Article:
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Five Knocks Against Farming Salmon Along NS Coast


Nova Scotia recently granted the Norwegian company Cermaq the right to explore a large area extending from St. Margarets Bay through to Green Bay on the South Shore, as well as St. Marys and Chedabucto bays, for potential sites for open-net pen salmon aquaculture.

The latter has been so controversial in B.C. waters that the federal government has pledged to work with the province to phase it out by 2025. Why should Nova Scotia increase its use of this environmentally damaging industry when our sister province is phasing it out?

I see several major reasons to oppose this expansion:

Potential harm to the lobster fishery. Lobsters are the major target of fishing in Nova Scotia. Lobster landings are good, prices are reasonable and the market is strong. Why worry? Two major factors jump out. Climate change is leading lobster abundance in the Gulf of Maine to decrease. Maine lobster fishers are concerned about their future. The centre of lobster abundance seems to be moving northeast as ocean temperatures rise. Our current riches may be fleeting as ocean temperatures continue to rise, leading our lobster abundance to fall. Given their financial and cultural importance, our lobster stocks need to be coddled, not stressed. So why worry about open-net pen culture? Raising salmon in the high densities of open-net pens requires a great deal of feed. Adding the excess nutrients to our fairly enclosed bays could stress lobster populations. Further, the pharmaceuticals used to treat sea lice harm lobsters, particularly at the larval phase.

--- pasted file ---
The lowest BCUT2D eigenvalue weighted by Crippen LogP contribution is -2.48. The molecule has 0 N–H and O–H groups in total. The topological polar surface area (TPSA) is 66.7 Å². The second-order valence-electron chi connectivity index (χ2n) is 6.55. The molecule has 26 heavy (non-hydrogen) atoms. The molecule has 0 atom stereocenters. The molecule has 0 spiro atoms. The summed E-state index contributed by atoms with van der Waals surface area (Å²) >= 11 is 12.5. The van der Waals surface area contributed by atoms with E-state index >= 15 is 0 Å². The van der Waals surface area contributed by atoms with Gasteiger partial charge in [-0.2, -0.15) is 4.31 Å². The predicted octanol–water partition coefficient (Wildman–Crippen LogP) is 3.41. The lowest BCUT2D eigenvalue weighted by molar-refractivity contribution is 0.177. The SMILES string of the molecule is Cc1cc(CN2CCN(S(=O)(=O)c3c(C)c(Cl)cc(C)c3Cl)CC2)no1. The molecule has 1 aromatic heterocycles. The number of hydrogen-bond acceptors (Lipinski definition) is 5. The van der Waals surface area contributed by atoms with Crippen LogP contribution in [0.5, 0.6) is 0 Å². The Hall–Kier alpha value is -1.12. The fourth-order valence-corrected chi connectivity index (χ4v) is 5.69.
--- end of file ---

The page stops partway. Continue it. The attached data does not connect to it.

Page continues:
Pollution of our waters. Estimates of fecal production by open-net pen salmon culture indicate that one mid-sized farm produces as much poop as 50,000 people. If such pollution occurred near beaches, it could lead to closures. The physical gear from aquaculture operations often gets dislodged, creating hazards in the water for boats and marine mammals, before washing ashore.

Escapes of Atlantic salmon. Remnant populations of wild Atlantic salmon are present in our areas. Considerable effort has gone into revitalizing river access to facilitate upstream migration by Atlantic salmon and gaspereau. In B.C., Atlantic salmon escapes cannot breed with native salmon, but they certainly could in Nova Scotia. Cultured salmon have been selected for fast growth and resistance to disease, whereas native salmon are adapted to local conditions and differ genetically from one watershed to the next. The potential of escapes from open-net pens is high and the genetic consequences for any remaining native Atlantic salmon populations would be major.

Finding areas in which open-net pens can be safely installed is a delicate balance between an adequate flushing rate and protection from storm damage. Bays and coves provide protection from storms, but the flushing rates may not be adequate to maintain water quality for the salmon or adjacent human populations.

Impact of increasing water temperatures on survival of salmon in open-net pens. The Atlantic coast of Nova Scotia has regular incursions of tropical waters, particularly during the hurricane season. We are all quite aware that the hurricane season is getting longer. Incursions of warmer water brought a protozoan disease that wreaked havoc with sea urchins, formerly a major component of our marine ecosystem. Sea urchins are now only found in deep, cold waters. Salmon maintained in open-net pens cannot escape to cold water when surface temperatures rise. As water temperature rises, their oxygen demand increases while oxygen availability in the water decreases. Locating open-net pens in protected areas (where temperatures are bound to rise) will surely lead to salmon mortalities. High temperatures may have caused the recent death of 2.6 million aquaculture salmon in Newfoundland. Logically, the increasing likelihood of high water temperatures in our bays, coves and offshore waters should make Cermaq decide against setting up here.

Helga Guderley, PhD, lives in Boutiliers Point.